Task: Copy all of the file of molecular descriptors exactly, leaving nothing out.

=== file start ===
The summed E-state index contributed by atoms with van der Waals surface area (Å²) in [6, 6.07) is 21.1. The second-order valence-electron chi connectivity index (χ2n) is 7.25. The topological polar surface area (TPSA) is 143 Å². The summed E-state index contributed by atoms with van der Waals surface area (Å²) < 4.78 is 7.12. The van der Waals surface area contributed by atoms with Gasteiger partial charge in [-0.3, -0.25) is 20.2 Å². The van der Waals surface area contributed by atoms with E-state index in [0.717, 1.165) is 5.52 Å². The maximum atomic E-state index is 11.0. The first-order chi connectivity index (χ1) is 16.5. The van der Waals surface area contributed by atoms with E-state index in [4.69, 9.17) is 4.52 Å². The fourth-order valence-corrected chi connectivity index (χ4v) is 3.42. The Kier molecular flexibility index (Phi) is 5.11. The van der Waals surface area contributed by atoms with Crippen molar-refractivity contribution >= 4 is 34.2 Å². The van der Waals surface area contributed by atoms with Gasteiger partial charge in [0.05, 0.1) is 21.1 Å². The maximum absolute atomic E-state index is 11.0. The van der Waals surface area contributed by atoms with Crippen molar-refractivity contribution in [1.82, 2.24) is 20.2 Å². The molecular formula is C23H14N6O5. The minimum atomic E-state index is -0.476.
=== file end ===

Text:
The summed E-state index contributed by atoms with van der Waals surface area (Å²) in [6, 6.07) is 21.1. The second-order valence-electron chi connectivity index (χ2n) is 7.25. The topological polar surface area (TPSA) is 143 Å². The summed E-state index contributed by atoms with van der Waals surface area (Å²) < 4.78 is 7.12. The van der Waals surface area contributed by atoms with Gasteiger partial charge in [-0.3, -0.25) is 20.2 Å². The van der Waals surface area contributed by atoms with E-state index in [0.717, 1.165) is 5.52 Å². The maximum atomic E-state index is 11.0. The first-order chi connectivity index (χ1) is 16.5. The van der Waals surface area contributed by atoms with E-state index in [4.69, 9.17) is 4.52 Å². The fourth-order valence-corrected chi connectivity index (χ4v) is 3.42. The Kier molecular flexibility index (Phi) is 5.11. The van der Waals surface area contributed by atoms with Crippen molar-refractivity contribution >= 4 is 34.2 Å². The van der Waals surface area contributed by atoms with Gasteiger partial charge in [0.05, 0.1) is 21.1 Å². The maximum absolute atomic E-state index is 11.0. The van der Waals surface area contributed by atoms with Crippen molar-refractivity contribution in [1.82, 2.24) is 20.2 Å². The molecular formula is C23H14N6O5. The minimum atomic E-state index is -0.476.